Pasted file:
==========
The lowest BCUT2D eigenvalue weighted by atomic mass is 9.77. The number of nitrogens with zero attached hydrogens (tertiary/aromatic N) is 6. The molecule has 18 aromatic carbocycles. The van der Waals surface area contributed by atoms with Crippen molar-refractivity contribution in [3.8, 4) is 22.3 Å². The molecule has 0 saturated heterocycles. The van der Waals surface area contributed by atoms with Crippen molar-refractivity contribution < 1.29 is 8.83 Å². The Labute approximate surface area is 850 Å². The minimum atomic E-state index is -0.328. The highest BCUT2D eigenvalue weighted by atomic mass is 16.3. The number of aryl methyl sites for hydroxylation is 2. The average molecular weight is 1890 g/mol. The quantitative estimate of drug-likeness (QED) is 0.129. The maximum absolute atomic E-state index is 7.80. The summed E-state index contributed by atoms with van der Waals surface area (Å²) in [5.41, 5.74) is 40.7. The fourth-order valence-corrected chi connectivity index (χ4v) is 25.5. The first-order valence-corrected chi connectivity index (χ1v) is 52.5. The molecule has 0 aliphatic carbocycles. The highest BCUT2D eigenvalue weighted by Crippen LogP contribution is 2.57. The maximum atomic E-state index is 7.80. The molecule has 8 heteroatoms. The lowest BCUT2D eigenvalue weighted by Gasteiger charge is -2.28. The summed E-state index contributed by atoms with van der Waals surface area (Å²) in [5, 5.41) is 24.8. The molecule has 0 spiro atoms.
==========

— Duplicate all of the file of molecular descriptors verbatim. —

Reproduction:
The lowest BCUT2D eigenvalue weighted by atomic mass is 9.77. The number of nitrogens with zero attached hydrogens (tertiary/aromatic N) is 6. The molecule has 18 aromatic carbocycles. The van der Waals surface area contributed by atoms with Crippen molar-refractivity contribution in [3.8, 4) is 22.3 Å². The molecule has 0 saturated heterocycles. The van der Waals surface area contributed by atoms with Crippen molar-refractivity contribution < 1.29 is 8.83 Å². The Labute approximate surface area is 850 Å². The minimum atomic E-state index is -0.328. The highest BCUT2D eigenvalue weighted by atomic mass is 16.3. The number of aryl methyl sites for hydroxylation is 2. The average molecular weight is 1890 g/mol. The quantitative estimate of drug-likeness (QED) is 0.129. The maximum absolute atomic E-state index is 7.80. The summed E-state index contributed by atoms with van der Waals surface area (Å²) in [5.41, 5.74) is 40.7. The fourth-order valence-corrected chi connectivity index (χ4v) is 25.5. The first-order valence-corrected chi connectivity index (χ1v) is 52.5. The molecule has 0 aliphatic carbocycles. The highest BCUT2D eigenvalue weighted by Crippen LogP contribution is 2.57. The maximum atomic E-state index is 7.80. The molecule has 8 heteroatoms. The lowest BCUT2D eigenvalue weighted by Gasteiger charge is -2.28. The summed E-state index contributed by atoms with van der Waals surface area (Å²) in [5, 5.41) is 24.8. The molecule has 0 spiro atoms.